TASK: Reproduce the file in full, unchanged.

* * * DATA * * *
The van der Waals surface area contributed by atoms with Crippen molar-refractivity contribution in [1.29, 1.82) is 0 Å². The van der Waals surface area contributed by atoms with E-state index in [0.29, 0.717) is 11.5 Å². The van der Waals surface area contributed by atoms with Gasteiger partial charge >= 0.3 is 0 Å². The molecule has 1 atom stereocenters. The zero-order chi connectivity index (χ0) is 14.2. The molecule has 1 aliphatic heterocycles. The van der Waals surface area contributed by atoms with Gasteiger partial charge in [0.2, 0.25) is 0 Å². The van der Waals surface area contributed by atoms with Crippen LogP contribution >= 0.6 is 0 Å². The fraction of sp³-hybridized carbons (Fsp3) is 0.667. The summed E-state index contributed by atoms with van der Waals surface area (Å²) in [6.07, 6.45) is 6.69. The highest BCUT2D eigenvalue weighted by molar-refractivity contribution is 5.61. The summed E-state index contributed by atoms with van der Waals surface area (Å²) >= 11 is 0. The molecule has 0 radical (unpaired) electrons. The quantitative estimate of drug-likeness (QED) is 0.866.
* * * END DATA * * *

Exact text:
The van der Waals surface area contributed by atoms with Crippen molar-refractivity contribution in [1.29, 1.82) is 0 Å². The van der Waals surface area contributed by atoms with E-state index in [0.29, 0.717) is 11.5 Å². The van der Waals surface area contributed by atoms with Gasteiger partial charge >= 0.3 is 0 Å². The molecule has 1 atom stereocenters. The zero-order chi connectivity index (χ0) is 14.2. The molecule has 1 aliphatic heterocycles. The van der Waals surface area contributed by atoms with Gasteiger partial charge in [0.2, 0.25) is 0 Å². The van der Waals surface area contributed by atoms with Crippen LogP contribution >= 0.6 is 0 Å². The fraction of sp³-hybridized carbons (Fsp3) is 0.667. The summed E-state index contributed by atoms with van der Waals surface area (Å²) in [6.07, 6.45) is 6.69. The highest BCUT2D eigenvalue weighted by molar-refractivity contribution is 5.61. The summed E-state index contributed by atoms with van der Waals surface area (Å²) >= 11 is 0. The molecule has 0 radical (unpaired) electrons. The quantitative estimate of drug-likeness (QED) is 0.866.